ROLL PACK

Will Privette and Student Body President, Andy Walsh, hold up the new “Roll Pack” shirts.

In light of the postgame event when Will Privette, a paraplegic student, was knocked from his wheelchair as students stormed the court after beating the Duke basketball team, one student designed a shirt to commemorate the occasion.

Graphic design student Aaron Picart designed the shirts, which read “Roll Pack” and feature one person pushing another person in a wheelchair.

The shirts are available both online and in the bookstore. Revenue from increasing sales goes to We Connect Now, a campus support group for students with disabilities, as well as to students for merit and need-based scholarships.

Picart designed the shirts after the State-Duke game in which Student Body President Andy Walsh wheeled Privette to the middle of the court. Other students stormed the court accordingly but knocked Privette out of his wheelchair and nearly trampled him. Basketball team member C.J. Leslie picked him up and continued to celebrate the victory.

The shirts made their appearance Sunday, Jan. 13 on the website, ncsugiantheads.com, before the “Roll Pack” trademark was licensed.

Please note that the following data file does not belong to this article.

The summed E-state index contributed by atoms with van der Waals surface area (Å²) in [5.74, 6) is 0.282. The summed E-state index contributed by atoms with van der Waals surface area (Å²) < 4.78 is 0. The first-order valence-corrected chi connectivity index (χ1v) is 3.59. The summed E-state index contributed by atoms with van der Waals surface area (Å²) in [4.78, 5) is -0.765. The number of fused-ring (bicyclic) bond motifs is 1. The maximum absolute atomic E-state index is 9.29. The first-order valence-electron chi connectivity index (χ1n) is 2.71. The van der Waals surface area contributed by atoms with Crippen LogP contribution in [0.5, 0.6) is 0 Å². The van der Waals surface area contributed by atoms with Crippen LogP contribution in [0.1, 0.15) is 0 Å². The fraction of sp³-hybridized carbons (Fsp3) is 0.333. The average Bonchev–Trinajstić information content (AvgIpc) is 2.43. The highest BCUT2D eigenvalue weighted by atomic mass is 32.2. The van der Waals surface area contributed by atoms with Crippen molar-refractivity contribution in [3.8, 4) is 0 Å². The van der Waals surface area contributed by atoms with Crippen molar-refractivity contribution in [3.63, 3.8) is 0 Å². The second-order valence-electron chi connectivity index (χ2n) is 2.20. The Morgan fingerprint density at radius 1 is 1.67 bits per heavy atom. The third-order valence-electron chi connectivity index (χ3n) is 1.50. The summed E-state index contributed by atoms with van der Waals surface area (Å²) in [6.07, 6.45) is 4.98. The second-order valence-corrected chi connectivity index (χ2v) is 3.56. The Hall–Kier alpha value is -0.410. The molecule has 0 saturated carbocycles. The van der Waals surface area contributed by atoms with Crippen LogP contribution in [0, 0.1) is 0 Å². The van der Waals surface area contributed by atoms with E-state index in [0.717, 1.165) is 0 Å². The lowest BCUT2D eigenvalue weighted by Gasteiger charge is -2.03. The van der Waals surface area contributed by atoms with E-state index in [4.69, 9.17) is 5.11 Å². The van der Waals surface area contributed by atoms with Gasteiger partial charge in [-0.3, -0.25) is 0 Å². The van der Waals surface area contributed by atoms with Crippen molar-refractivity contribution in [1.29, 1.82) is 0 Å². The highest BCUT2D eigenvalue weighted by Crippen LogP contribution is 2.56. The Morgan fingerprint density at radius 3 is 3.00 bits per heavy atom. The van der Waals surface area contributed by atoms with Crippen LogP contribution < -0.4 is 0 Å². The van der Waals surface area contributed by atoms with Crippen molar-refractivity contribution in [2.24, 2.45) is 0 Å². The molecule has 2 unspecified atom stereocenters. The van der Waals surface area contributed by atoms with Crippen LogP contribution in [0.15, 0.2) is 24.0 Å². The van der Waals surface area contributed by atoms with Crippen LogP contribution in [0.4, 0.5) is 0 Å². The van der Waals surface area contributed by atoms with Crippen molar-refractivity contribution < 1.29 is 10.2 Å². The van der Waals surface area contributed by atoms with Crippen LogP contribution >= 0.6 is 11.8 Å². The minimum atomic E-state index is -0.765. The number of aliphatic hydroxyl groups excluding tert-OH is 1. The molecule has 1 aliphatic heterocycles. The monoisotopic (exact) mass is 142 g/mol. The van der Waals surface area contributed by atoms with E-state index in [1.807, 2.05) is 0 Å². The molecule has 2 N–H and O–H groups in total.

Gregg Zarnstorff, director of trademark licensing at Campus Enterprises, the University’s division of retail and hospitality services, contacted Picart about the design.

According to Alex Barnett, the marketing and promotions manager at Campus Enterprises, Picart just wanted to raise money for Privette’s wheelchair. However, once students had raised the funds necessary for the wheelchair, he decided to continue selling the shirts to raise funds and awareness for students with disabilities.

On Wednesday, Jan. 16, distributors started selling the shirts. They sold out within two days. 

Privette said he was amazed at the speed in which the incident was spread and so quickly transformed into a marketable trademark.

According to Zarnstorff, the large demand for the shirts led them to produce about 2,800 within the first five days of sale.

Two dollars from each T-shirt sold goes to We Connect Now. According to Barnett, online and bookstore sales have reached about 3,000 shirts, bringing in about $6,000 for the organization.

“Future sales depend on many factors,” Barnett said, “primarily continued interest.”

All excess revenues earned from Campus Enterprises go toward funding for merit and need-based scholarships, as well as toward paying students who work on campus. The organization donated $1,187,367 for scholarships last year and more than $3.3 million since 2009.